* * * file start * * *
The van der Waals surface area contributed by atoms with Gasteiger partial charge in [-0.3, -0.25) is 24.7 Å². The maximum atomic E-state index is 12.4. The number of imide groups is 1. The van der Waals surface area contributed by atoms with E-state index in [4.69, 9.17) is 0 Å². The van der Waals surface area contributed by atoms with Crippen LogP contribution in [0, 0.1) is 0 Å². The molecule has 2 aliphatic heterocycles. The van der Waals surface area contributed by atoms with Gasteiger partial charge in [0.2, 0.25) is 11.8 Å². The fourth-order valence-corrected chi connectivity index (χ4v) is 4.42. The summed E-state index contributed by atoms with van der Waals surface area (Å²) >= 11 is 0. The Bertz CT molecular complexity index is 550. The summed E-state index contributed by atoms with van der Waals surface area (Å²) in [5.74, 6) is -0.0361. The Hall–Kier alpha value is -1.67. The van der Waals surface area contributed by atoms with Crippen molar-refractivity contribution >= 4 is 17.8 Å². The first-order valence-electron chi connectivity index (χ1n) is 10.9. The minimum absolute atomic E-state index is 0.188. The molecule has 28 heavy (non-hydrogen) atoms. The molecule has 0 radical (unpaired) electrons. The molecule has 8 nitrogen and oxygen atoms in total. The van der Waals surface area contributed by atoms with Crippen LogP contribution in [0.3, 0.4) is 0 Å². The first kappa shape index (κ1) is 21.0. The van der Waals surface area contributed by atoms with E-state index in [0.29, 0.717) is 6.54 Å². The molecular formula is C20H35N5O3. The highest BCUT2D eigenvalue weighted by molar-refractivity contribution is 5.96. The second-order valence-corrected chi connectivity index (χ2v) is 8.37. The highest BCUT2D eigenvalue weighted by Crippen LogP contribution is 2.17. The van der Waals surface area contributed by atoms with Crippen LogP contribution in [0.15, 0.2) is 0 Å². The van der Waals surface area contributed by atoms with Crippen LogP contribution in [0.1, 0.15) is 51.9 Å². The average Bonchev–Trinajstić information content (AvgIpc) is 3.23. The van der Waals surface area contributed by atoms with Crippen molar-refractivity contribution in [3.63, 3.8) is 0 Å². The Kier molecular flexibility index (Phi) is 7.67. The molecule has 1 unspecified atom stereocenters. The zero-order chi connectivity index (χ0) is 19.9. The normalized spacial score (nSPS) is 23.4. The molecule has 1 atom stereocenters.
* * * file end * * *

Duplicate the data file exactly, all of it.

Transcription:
The van der Waals surface area contributed by atoms with Gasteiger partial charge in [-0.3, -0.25) is 24.7 Å². The maximum atomic E-state index is 12.4. The number of imide groups is 1. The van der Waals surface area contributed by atoms with E-state index in [4.69, 9.17) is 0 Å². The van der Waals surface area contributed by atoms with Crippen LogP contribution in [0, 0.1) is 0 Å². The molecule has 2 aliphatic heterocycles. The van der Waals surface area contributed by atoms with Gasteiger partial charge in [0.2, 0.25) is 11.8 Å². The fourth-order valence-corrected chi connectivity index (χ4v) is 4.42. The summed E-state index contributed by atoms with van der Waals surface area (Å²) >= 11 is 0. The Bertz CT molecular complexity index is 550. The summed E-state index contributed by atoms with van der Waals surface area (Å²) in [5.74, 6) is -0.0361. The Hall–Kier alpha value is -1.67. The van der Waals surface area contributed by atoms with Crippen molar-refractivity contribution >= 4 is 17.8 Å². The first-order valence-electron chi connectivity index (χ1n) is 10.9. The minimum absolute atomic E-state index is 0.188. The molecule has 28 heavy (non-hydrogen) atoms. The molecule has 0 radical (unpaired) electrons. The molecule has 8 nitrogen and oxygen atoms in total. The van der Waals surface area contributed by atoms with Crippen LogP contribution in [0.3, 0.4) is 0 Å². The first kappa shape index (κ1) is 21.0. The van der Waals surface area contributed by atoms with E-state index in [0.29, 0.717) is 6.54 Å². The molecular formula is C20H35N5O3. The highest BCUT2D eigenvalue weighted by molar-refractivity contribution is 5.96. The second-order valence-corrected chi connectivity index (χ2v) is 8.37. The highest BCUT2D eigenvalue weighted by Crippen LogP contribution is 2.17. The van der Waals surface area contributed by atoms with Crippen LogP contribution in [0.15, 0.2) is 0 Å². The van der Waals surface area contributed by atoms with Crippen LogP contribution in [0.1, 0.15) is 51.9 Å². The average Bonchev–Trinajstić information content (AvgIpc) is 3.23. The van der Waals surface area contributed by atoms with Crippen molar-refractivity contribution in [3.63, 3.8) is 0 Å². The Kier molecular flexibility index (Phi) is 7.67. The molecule has 1 unspecified atom stereocenters. The zero-order chi connectivity index (χ0) is 19.9. The normalized spacial score (nSPS) is 23.4. The molecule has 1 atom stereocenters.